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Can Venous Blood Gas Be Used as an Alternative to Arterial Blood Gas in Intubated Patients at Admission to the Emergency Department? A Retrospective Study

Authors Schütz N, Roth D, Schwameis M, Röggla M, Domanovits H

Received 1 September 2019

Accepted for publication 15 November 2019

Published 23 December 2019 Volume 2019:11 Pages 305—312

DOI https://doi.org/10.2147/OAEM.S228420

Checked for plagiarism Yes

Review by Single anonymous peer review

Peer reviewer comments 2

Editor who approved publication: Dr Hans-Christoph Pape


Nikola Schütz, Dominik Roth, Michael Schwameis, Martin Röggla, Hans Domanovits

Department of Emergency Medicine, Medical University of Vienna, Vienna A-1090, Austria

Correspondence: Nikola Schütz
Department of Emergency Medicine, Medical University of Vienna, Währinger Gürtel 18-20, Vienna A-1090, Austria
Tel +4314040019640
Fax +4314040019650
Email nikola.schuetz@meduniwien.ac.at

Objective: Blood gas analysis plays an important role in both diagnosis and subsequent treatment of critically ill patients in the emergency department and the ICU. Historically, arterial blood is predominantly used for blood gas analysis. The puncture is painful and complications may occur. The purpose of the present study was to evaluate the agreement between arterial and venous blood gas analysis and whether the sole use of venous blood gas analysis would have changed therapy.
Methods: Adult patients who were intubated in the field and received an arterial and venous blood gas analysis within 15 mins after admission to the ED were eligible for inclusion. The values for pH, pCO2, HCO3-, base excess and lactate levels were collected retrospectively. Mean differences were calculated by subtracting venous from arterial values. The agreement between venous and arterial measurements was assessed using the method of Bland and Altman. Blood gases were assessed by two independent physicians using a standardized questionnaire to determine whether the use of venous blood gases would have led to a different interpretation of the situation (other diagnostic path) or a change of therapy (eg. respirator adjustment). Acceptable limits were defined before the collection of data started.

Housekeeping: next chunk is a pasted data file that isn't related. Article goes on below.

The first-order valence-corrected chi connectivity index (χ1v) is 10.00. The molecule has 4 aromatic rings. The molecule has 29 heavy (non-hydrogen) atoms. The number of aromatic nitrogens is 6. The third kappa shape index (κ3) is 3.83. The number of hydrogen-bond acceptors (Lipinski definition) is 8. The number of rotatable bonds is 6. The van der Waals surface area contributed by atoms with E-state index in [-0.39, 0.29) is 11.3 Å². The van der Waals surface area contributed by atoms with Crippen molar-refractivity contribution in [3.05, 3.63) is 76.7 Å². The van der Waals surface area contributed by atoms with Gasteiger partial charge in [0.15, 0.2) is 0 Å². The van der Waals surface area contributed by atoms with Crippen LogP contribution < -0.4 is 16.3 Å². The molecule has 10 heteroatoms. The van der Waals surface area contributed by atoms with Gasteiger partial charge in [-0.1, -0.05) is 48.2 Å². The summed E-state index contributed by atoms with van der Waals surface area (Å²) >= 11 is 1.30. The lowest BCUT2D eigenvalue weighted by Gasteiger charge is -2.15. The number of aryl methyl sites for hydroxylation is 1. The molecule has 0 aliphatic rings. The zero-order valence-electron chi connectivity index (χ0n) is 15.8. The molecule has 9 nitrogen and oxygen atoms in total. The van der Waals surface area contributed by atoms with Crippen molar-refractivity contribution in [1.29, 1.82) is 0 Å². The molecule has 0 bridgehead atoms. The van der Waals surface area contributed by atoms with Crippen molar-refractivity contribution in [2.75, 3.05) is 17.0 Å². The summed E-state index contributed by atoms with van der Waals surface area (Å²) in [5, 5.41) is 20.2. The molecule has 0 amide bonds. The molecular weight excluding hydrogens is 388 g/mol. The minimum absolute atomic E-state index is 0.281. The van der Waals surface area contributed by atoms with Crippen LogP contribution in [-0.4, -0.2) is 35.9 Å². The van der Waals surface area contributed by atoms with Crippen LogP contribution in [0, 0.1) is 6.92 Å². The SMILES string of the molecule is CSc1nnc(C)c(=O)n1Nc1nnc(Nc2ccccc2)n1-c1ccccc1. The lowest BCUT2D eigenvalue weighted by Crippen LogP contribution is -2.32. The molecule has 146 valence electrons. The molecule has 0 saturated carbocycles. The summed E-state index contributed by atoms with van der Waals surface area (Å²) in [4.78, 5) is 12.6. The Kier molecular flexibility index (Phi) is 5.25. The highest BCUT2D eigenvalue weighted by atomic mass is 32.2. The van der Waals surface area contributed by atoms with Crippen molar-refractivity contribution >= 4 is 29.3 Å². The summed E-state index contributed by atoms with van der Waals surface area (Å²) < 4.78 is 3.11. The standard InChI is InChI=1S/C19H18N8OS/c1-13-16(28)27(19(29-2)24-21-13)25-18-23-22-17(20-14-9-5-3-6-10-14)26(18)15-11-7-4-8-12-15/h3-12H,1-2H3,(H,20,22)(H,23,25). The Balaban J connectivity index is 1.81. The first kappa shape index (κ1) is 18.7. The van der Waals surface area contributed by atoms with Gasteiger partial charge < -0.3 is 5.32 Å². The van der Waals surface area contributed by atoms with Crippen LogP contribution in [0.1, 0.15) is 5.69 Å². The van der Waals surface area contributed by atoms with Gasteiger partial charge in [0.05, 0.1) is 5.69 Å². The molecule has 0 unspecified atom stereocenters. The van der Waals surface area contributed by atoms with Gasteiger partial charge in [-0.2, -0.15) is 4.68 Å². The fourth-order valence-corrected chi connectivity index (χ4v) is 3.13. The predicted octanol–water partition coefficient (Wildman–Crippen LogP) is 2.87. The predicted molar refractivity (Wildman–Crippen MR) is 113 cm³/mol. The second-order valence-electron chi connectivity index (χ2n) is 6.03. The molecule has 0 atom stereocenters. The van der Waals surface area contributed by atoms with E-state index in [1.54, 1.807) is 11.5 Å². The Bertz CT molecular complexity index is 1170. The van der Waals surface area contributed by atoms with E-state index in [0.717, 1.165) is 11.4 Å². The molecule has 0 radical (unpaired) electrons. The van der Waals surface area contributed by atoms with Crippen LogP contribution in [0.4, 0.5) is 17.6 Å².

Results: Fifty patients (62% male, median age 63years) who were treated at the Emergency Department between June 1, 2014 and December 31, 2014 were included in the study. Following average differences and limits of agreement (LOA) were documented: pH 0.02312 with LOA from −0.048 to 0.094; pCO2 −3.612 mmHg with LOA from −15 to 8.1 mmHg; BE −0.154 mmol/l with LOA from −3.7 to 3.4 mmol/l; HCO3−0.338 mmol/l with LOA from −2.27 to 2.9 mmol/l; Lactate −0.124 mg/dl with LOA from −2.28 to 2.03 mg/dl. Using venous blood gas results 100% of the patients with metabolic alkalosis were correctly diagnosed. Metabolic acidosis was detected with a high sensitivity (80.64%), specificity (89.47%) and positive predictive value (92.59%). The answers to lactate and acidosis due to AKI showed a specificity and positive predictive value of 100%. The respiratory adjustment showed a high sensitivity (91.89%) but a low specificity (38.46%).
Conclusion: For pH, bicarbonate, BE and lactate venous blood gases can be used as surrogates for arterial measurements. Venous pCO2 can be used for screening of hypercapnia and trending. Respirator adjustments may be done too often if the venous blood gas is used.

Keywords: blood gas analysis, intubation, venous and arterial blood sampling, questionnaire

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